The US is presumably already liaising with its counterparts in the UK and France about joint military efforts, but diplomatic sources are laying the groundwork for internationalising any operation by saying the three western nations were insistent Arab League forces must be part of the military actions and, perhaps also crucially, must help pay for the operations. Western nations were eager to paint any efforts as something well beyond a Nato operation to avoid the unpalatable image of the West once more attacking an Islamic nation.
The US, among other nations, had earlier been trying to avoid getting caught up in another conflict in a Muslim nation, but Obama’s administration had eventually been made even more uncomfortable by the growing evidence of Gaddafi’s forces regaining momentum and territory, and the possibility they would eventually crush the populist rebellion.
Precisely how far or how deeply the US will end up committing to enforcing the no-fly zone or more still seems up in the air. At a Senate hearing on Thursday, undersecretary of state William Burns heard significantly different views about how best to deal with Libya that were not lined up along party lines.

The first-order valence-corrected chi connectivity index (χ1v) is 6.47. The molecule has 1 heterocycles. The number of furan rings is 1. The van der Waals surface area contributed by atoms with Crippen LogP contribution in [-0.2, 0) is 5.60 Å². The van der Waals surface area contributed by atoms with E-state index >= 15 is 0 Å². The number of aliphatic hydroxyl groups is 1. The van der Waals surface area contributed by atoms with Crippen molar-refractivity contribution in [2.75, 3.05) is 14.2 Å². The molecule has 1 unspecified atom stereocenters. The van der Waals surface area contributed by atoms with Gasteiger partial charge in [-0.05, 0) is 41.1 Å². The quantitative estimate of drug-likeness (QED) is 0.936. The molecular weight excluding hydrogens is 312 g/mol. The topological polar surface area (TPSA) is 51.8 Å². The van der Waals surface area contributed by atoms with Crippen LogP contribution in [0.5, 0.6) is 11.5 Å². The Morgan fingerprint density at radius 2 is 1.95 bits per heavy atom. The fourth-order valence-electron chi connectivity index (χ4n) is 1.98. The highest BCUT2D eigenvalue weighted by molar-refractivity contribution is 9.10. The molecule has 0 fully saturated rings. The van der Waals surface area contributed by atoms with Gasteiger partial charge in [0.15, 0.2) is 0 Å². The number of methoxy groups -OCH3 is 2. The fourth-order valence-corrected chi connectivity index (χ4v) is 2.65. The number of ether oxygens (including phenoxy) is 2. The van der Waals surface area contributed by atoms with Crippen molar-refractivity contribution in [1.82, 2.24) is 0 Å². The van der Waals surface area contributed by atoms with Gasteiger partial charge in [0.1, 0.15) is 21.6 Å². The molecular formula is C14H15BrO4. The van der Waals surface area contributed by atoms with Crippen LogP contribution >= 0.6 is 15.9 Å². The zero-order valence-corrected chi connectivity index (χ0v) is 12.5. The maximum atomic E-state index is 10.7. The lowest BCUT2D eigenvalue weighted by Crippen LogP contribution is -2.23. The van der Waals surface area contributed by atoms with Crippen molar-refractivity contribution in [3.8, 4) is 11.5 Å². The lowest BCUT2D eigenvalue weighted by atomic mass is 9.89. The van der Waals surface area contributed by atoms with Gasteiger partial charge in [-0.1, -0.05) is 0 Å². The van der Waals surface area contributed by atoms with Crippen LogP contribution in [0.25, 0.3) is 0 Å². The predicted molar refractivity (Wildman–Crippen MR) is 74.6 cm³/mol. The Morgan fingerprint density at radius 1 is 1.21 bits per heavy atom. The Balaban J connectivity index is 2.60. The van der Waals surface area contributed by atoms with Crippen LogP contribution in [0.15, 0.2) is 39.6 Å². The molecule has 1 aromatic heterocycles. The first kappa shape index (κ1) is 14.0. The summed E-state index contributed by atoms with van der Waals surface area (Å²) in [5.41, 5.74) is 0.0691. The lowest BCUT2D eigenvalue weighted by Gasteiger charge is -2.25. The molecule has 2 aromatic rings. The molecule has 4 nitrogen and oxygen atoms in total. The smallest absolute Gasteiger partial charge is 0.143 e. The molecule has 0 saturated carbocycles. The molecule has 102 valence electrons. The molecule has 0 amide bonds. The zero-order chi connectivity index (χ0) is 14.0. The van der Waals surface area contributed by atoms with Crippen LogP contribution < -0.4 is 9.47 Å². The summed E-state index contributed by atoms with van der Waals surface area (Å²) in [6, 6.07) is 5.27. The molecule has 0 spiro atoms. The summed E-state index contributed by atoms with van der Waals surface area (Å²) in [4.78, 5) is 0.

For example, Democratic senator John Kerry criticised Obama’s administration, saying it had been too cautious in its response. “Time is running out for the Libyan people,” he said. While Republican senator John McCain and independent senator Joe Lieberman were also encouraging stern action, Republican senator Richard Lugar, for example, joined some Democrats to warn about the risks of American involvement, arguing that the president should seek “congressional debate on a declaration of war against Libya before US forces participate in any action.” Somebody’s been thinking about Iraq, Afghanistan and Vietnam again.